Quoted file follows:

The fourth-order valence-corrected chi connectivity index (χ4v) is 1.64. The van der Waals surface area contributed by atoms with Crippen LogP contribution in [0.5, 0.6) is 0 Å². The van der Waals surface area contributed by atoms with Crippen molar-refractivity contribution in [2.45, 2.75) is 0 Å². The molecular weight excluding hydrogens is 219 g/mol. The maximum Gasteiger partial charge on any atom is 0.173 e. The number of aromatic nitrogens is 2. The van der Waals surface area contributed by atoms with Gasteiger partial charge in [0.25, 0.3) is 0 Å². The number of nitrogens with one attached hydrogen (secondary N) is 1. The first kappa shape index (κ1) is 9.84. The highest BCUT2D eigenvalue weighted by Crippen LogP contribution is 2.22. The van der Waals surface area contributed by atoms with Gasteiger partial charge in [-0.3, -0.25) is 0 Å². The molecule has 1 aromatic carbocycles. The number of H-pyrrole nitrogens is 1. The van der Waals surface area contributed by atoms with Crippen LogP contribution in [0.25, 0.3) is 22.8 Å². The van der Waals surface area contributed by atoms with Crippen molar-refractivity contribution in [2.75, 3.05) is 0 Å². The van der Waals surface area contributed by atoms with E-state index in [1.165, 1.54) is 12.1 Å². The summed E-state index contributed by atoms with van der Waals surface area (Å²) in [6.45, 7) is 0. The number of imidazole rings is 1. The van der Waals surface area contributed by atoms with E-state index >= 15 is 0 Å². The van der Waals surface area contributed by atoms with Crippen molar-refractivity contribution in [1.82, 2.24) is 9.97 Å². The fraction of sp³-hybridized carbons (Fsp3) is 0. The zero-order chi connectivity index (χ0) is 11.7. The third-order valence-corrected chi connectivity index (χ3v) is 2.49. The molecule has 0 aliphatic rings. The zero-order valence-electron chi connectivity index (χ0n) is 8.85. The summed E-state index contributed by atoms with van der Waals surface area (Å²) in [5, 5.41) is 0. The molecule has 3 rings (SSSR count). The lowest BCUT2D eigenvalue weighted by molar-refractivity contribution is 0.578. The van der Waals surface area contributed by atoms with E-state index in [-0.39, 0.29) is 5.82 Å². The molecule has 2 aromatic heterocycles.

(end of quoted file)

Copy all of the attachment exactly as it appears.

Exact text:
The fourth-order valence-corrected chi connectivity index (χ4v) is 1.64. The van der Waals surface area contributed by atoms with Crippen LogP contribution in [0.5, 0.6) is 0 Å². The van der Waals surface area contributed by atoms with Crippen molar-refractivity contribution in [2.45, 2.75) is 0 Å². The molecular weight excluding hydrogens is 219 g/mol. The maximum Gasteiger partial charge on any atom is 0.173 e. The number of aromatic nitrogens is 2. The van der Waals surface area contributed by atoms with Gasteiger partial charge in [0.25, 0.3) is 0 Å². The number of nitrogens with one attached hydrogen (secondary N) is 1. The first kappa shape index (κ1) is 9.84. The highest BCUT2D eigenvalue weighted by Crippen LogP contribution is 2.22. The van der Waals surface area contributed by atoms with Gasteiger partial charge in [-0.3, -0.25) is 0 Å². The molecule has 1 aromatic carbocycles. The number of H-pyrrole nitrogens is 1. The van der Waals surface area contributed by atoms with Crippen LogP contribution in [0.25, 0.3) is 22.8 Å². The van der Waals surface area contributed by atoms with Crippen molar-refractivity contribution in [2.75, 3.05) is 0 Å². The van der Waals surface area contributed by atoms with E-state index in [1.165, 1.54) is 12.1 Å². The summed E-state index contributed by atoms with van der Waals surface area (Å²) in [6.45, 7) is 0. The number of imidazole rings is 1. The van der Waals surface area contributed by atoms with E-state index >= 15 is 0 Å². The van der Waals surface area contributed by atoms with Crippen molar-refractivity contribution in [1.82, 2.24) is 9.97 Å². The fraction of sp³-hybridized carbons (Fsp3) is 0. The zero-order chi connectivity index (χ0) is 11.7. The third-order valence-corrected chi connectivity index (χ3v) is 2.49. The molecule has 0 aliphatic rings. The zero-order valence-electron chi connectivity index (χ0n) is 8.85. The summed E-state index contributed by atoms with van der Waals surface area (Å²) in [5, 5.41) is 0. The molecule has 3 rings (SSSR count). The lowest BCUT2D eigenvalue weighted by molar-refractivity contribution is 0.578. The van der Waals surface area contributed by atoms with E-state index in [-0.39, 0.29) is 5.82 Å². The molecule has 2 aromatic heterocycles.